If the option takes argument(s), it can be specified by attaching equal character and a character (or characters) that represents the type of the argument(s) after the name. The option can take more than one arguments. The following characters are recognized as a type specifier of the option’s argument.

s

String.

n

Number.

f

Real number (coerced to flonum).

i

Exact integer.

e

S-expression.

y

Symbol (argument is converted by string->symbol).

Let’s see some examples of option-spec:

"name"

Specifies option name, that doesn’t take any argument.

"name=s"

Option name takes one argument, and it is passed as a string.

"name=i"

Option name takes one argument, and it is passed as an exact integer.

"name=ss"

Option name takes two arguments, both string.

"name=iii"

Option name takes three integer arguments.

"name=sf"

Option name takes two arguments, the first is a string and the second is a number.

If the option has alternative names, they can be concatenated by "|". For example, an option spec "h|help" will match both "h" and "help".

In the command line, the option may appear with preceding single or double minus signs. The option’s argument may be combined by the option itself with an equal sign. For example, all the following command line arguments match an option spec "prefix=s".

-prefix /home/shiro
-prefix=/home/shiro
--prefix /home/shiro
--prefix=/home/shiro

Error handling

Condition Type: <parseopt-error>

When let-args encounters an argument that cannot be processed as specified by option specs, an error of condition type <parseopt-error> is raised. The cases include when a mandatory option argument is missing, or when an option argument has a wrong type.

(let-args '("-a" "foo") ((a "a=i")) ; option a requires integer
  (list a))
 ⇒ parseopt-error

Note that this condition is about parsing the given args. If an invalid option-spec is given, an ordinary error is thrown.

Examples

This example is taken from gauche-install script. The mode option takes numbers in octal, so it uses the callback procedure to convert it. See also the else clause how to handle unrecognized option.

  (let-args (cdr args)
      ((#f      "c")        ;; ignore for historical reason
       (mkdir   "d|directory")
       (mode    "m|mode=s" #o755 => (cut string->number <> 8))
       (owner   "o|owner=s")
       (group   "g|group=s")
       (srcdir  "S|srcdir=s")
       (target  "T|target=s")
       (utarget "U|uninstall=s")
       (shebang "shebang=s")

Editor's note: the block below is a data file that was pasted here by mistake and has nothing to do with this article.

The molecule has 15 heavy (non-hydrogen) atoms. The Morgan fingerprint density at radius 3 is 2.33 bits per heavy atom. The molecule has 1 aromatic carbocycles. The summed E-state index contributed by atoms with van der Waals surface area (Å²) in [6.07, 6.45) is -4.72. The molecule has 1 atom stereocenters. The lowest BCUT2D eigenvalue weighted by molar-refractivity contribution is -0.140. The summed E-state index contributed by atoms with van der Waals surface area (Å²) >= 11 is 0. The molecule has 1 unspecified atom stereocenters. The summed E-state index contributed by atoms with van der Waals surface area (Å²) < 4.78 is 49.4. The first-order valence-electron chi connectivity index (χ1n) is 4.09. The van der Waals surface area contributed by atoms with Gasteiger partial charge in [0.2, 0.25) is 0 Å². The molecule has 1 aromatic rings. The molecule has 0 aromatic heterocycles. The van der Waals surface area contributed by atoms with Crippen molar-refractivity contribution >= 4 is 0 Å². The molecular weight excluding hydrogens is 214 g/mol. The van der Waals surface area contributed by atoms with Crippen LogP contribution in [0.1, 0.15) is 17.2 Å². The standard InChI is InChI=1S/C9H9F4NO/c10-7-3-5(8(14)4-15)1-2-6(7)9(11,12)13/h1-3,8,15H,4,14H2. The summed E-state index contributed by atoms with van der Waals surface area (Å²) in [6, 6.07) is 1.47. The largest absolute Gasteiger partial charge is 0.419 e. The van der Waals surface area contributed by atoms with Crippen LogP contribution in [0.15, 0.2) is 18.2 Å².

(verb    "v")
       (dry     "n|dry-run")
       (#f      "h|help" => usage)
       (else (opt . _) (print "Unknown option : " opt) (usage))
       . args)
    ...)

The next example is a small test program to show the usage of else clause. It gathers all options into the variable r, except that when it sees -c it stops argument processing and binds the rest of the arguments to restargs.

(use gauche.parseopt)

(define (main args)
  (let1 r '()
    (let-args (cdr args)
      ((else (opt rest cont)
         (cond [(equal? opt "c") rest]
               [else (push! r opt) (cont rest)]))
       . restargs)
     (print "options: " (reverse r))
     (print "restargs: " restargs)
     0)))

Sample session of the above script (suppose it is saved as example).

$ ./example -a -b -c -d -e foo
options: (a b)
restargs: (-d -e foo)
$ ./example -a -b -d -e foo
options: (a b d e)
restargs: (foo)

Low-level API

The followings are lower-level API used to build let-args macro.

Macro: parse-options args (option-clause …)

args is an expression that contains a list of command-line arguments. This macro scans the command-line options (an argument that begins with ‘-’) and processes it as specified in option-clauses, then returns the remaining arguments.

Each option-clause is consisted by a pair of option-spec and its action.

If a given command-line option matches one of option-spec, then the associated action is evaluated. An action can be one of the following forms.

bind-spec body

bind-spec is a proper or dotted list of variables like lambda-list. The option’s arguments are bound to bind-spec, then then body … is evaluated.

=> proc

If a command-line option matches option-spec, calls a procedure proc with a list of the option’s arguments.

If a symbol else is at the position of option-spec, the clause is selected when no other option clause matches a given command-line option. Three “arguments” are associated to the clause; the unmatched option, the rest of arguments, and a procedure that represents the option parser.

Macro: make-option-parser (option-clause …)

This is a lower-level interface. option-clauses are the same as parse-options. This macro returns a procedure that can be used later to parse the command line options.

The returned procedure takes one required argument and one optional argument. The required argument is a list of strings, for given command-line arguments. The optional argument may be a procedure that takes more than three arguments, and if given, the procedure is used as if it is the body of else option clause.